Without water we will die, but – with too much water – we may also die. So water management is both about ensuring a reliable supply, and controlling run-off. At both domestic and community levels, storage tanks and underground cisterns are cost-effective, and have been used for centuries. In a drought-prone country like ours, rainwater harvesting is a no-brainer, but – because rain does not arrive in neat, regular parcels – we need to handle storm water too.

The simplest way to minimise excessive run-off is through permeable paving. Rather than tar or cement, use specially designed permeable bricks that are laid into the earth with holes for grass or other ground cover to grow through. These are not as smooth as tarred roads, but most estates have a speed limit anyway. And landscapers can make effective use of ponds and wetlands to store and clean water naturally through biological processes before returning it to streams or groundwater. And attractive swales – areas of planted raised earth that create little hollows – can be created as aesthetic features on slopes to slow down run-off.


The best way to take control of waste is to realise that everything is a resource. By planning from inception to creatively utilise waste – and building waste management protocols into any estate’s Code of Conduct – communities can dramatically decrease emissions, and also dependence on municipalities. With buy-in from the whole community, waste can be separated at source, and divided into compostable, recyclable, repurposeable, unsalvageable, and toxic – and dealt with appropriately.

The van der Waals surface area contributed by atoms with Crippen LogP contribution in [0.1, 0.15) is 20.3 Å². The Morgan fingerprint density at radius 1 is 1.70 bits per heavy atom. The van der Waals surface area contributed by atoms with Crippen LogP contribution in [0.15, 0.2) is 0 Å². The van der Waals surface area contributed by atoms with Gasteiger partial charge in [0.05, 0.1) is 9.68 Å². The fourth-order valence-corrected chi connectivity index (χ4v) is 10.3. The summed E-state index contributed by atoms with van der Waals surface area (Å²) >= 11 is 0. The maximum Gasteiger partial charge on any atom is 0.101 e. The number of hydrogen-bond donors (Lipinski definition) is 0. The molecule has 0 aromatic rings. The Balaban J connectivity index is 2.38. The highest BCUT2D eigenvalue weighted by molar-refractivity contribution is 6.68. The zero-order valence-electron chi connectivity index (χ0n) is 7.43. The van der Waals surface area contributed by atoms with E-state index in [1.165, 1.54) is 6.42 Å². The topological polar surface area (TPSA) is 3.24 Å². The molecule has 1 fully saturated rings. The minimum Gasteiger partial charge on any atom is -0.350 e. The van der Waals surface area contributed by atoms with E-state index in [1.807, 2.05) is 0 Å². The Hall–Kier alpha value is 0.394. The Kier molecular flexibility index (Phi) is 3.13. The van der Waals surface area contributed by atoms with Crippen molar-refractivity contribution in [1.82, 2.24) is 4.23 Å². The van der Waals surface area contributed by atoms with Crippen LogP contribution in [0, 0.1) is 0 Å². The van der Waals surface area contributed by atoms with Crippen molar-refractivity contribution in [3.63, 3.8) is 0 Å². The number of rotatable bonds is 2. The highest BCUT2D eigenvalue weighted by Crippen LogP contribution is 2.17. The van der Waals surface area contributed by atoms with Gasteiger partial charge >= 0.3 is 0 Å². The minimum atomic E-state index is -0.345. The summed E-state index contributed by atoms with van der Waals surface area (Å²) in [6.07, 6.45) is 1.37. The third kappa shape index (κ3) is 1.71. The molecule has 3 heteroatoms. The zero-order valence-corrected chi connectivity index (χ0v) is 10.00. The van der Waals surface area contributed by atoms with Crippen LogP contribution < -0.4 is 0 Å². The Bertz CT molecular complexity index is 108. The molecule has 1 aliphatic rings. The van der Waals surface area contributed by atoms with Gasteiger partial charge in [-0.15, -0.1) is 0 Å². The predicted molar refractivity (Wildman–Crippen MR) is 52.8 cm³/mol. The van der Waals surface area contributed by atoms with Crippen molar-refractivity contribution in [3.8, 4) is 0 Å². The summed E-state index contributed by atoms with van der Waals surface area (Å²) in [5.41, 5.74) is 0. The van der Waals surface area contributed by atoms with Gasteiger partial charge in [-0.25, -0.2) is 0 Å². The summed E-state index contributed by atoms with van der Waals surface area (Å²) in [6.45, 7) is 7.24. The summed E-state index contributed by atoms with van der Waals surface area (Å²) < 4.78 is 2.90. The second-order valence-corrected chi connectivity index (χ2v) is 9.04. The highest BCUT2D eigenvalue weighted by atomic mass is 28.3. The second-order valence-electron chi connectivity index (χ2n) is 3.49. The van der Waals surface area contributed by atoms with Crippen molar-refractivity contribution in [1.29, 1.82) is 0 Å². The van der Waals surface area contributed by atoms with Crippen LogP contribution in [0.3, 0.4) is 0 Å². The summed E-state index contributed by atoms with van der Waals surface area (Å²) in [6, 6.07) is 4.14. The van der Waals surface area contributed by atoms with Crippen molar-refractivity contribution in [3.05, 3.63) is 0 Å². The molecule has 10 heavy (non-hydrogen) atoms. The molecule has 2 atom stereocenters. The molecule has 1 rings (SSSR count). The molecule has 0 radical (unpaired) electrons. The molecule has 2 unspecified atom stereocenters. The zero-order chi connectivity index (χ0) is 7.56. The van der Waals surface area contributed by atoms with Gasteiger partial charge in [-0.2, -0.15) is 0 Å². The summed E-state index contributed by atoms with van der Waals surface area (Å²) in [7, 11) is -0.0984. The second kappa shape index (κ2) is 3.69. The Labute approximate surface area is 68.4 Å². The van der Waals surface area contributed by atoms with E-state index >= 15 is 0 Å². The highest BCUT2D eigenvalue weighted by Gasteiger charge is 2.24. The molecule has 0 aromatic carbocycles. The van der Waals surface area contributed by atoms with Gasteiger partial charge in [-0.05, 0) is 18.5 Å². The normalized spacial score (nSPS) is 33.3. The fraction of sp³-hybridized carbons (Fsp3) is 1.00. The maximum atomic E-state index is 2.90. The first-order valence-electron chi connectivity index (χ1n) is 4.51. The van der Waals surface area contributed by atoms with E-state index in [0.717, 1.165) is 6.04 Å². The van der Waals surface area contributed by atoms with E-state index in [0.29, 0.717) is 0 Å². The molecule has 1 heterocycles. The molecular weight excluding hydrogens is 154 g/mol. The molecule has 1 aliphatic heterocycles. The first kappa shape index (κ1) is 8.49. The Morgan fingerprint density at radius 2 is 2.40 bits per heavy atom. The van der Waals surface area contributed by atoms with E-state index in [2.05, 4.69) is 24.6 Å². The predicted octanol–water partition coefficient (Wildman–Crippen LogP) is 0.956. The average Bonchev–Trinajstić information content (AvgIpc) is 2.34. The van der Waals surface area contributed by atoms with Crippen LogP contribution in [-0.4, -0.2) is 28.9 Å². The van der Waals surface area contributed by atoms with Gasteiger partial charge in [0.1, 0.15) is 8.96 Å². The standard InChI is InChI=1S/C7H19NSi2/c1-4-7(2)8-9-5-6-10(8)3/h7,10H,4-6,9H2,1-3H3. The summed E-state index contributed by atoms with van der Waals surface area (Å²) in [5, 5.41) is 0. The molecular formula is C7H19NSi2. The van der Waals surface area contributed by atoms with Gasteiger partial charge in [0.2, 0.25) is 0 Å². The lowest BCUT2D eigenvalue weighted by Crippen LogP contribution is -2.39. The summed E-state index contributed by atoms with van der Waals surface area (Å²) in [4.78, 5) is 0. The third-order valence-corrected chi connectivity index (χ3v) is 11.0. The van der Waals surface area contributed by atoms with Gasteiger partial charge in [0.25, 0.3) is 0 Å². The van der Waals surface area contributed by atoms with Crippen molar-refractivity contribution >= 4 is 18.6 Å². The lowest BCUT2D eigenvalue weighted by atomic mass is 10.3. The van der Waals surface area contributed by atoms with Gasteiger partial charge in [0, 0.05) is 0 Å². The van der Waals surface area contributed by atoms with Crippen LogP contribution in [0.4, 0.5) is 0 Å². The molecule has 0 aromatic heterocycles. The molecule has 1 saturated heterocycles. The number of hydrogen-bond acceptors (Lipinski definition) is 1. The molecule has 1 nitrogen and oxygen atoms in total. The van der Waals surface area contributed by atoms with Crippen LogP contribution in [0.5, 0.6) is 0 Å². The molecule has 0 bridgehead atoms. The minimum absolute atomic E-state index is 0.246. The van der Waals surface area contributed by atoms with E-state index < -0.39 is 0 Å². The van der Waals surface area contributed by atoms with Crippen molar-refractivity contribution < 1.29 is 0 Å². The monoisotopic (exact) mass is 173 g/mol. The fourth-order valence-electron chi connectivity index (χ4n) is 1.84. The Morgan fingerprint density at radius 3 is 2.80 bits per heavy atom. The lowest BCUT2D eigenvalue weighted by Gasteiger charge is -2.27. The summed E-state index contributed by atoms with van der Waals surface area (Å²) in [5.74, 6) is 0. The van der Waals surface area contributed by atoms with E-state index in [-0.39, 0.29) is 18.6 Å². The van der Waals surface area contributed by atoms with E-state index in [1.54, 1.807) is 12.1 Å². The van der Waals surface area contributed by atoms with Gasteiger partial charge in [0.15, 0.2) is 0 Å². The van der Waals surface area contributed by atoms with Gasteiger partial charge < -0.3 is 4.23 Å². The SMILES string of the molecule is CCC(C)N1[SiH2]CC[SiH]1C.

Very few communities will manage to be totally independent from municipal waste management, and toxic waste – batteries, e-waste, paint and light bulbs – need to be responsibly disposed of. Communal composting is significantly more efficient than domestic, and recycling can be income-generating or at least cost-neutral. With a lick of paint or the careful curating of material, repurposing is a win-win game – beautiful, cheap and sustainable. And the NIMBY stuff we don’t like to talk about – sewerage – can also be a resource. Biodigesters can effectively clean sewerage to the extent that the water can safely be released into streams, allowed to go back to groundwater, or even to irrigate landscaped areas. And – best – the methane produced can be used to fuel stoves or heaters. Yet, another win-win.

Make it happen

We’ve only just scraped the surface but, with some creative and lateral thinking, it’s amazing what levels of environmental – and financial – sustainability are possible. There are a number of sustainability consultants out there. We had useful input from Pete Lucas of Natural Wonder at or 082 419 5250.